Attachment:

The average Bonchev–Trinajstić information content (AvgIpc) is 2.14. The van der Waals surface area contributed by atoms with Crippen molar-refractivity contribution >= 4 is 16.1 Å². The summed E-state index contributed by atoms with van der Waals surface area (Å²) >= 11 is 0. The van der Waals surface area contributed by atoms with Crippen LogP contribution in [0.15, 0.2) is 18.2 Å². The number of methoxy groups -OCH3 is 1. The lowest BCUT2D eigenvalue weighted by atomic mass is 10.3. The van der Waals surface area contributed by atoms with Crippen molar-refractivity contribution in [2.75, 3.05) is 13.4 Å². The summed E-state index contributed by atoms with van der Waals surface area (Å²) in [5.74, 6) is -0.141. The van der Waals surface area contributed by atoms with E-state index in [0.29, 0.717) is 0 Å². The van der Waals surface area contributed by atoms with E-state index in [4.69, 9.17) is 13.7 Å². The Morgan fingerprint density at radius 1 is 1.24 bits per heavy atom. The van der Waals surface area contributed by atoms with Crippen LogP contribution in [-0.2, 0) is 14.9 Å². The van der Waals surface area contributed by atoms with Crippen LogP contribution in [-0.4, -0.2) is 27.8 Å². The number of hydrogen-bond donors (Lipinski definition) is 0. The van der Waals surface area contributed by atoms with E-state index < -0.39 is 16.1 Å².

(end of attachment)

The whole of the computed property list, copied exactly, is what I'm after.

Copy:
The average Bonchev–Trinajstić information content (AvgIpc) is 2.14. The van der Waals surface area contributed by atoms with Crippen molar-refractivity contribution >= 4 is 16.1 Å². The summed E-state index contributed by atoms with van der Waals surface area (Å²) >= 11 is 0. The van der Waals surface area contributed by atoms with Crippen LogP contribution in [0.15, 0.2) is 18.2 Å². The number of methoxy groups -OCH3 is 1. The lowest BCUT2D eigenvalue weighted by atomic mass is 10.3. The van der Waals surface area contributed by atoms with Crippen molar-refractivity contribution in [2.75, 3.05) is 13.4 Å². The summed E-state index contributed by atoms with van der Waals surface area (Å²) in [5.74, 6) is -0.141. The van der Waals surface area contributed by atoms with E-state index in [0.29, 0.717) is 0 Å². The van der Waals surface area contributed by atoms with E-state index in [4.69, 9.17) is 13.7 Å². The Morgan fingerprint density at radius 1 is 1.24 bits per heavy atom. The van der Waals surface area contributed by atoms with Crippen LogP contribution in [-0.2, 0) is 14.9 Å². The van der Waals surface area contributed by atoms with Crippen LogP contribution in [-0.4, -0.2) is 27.8 Å². The number of hydrogen-bond donors (Lipinski definition) is 0. The van der Waals surface area contributed by atoms with E-state index < -0.39 is 16.1 Å².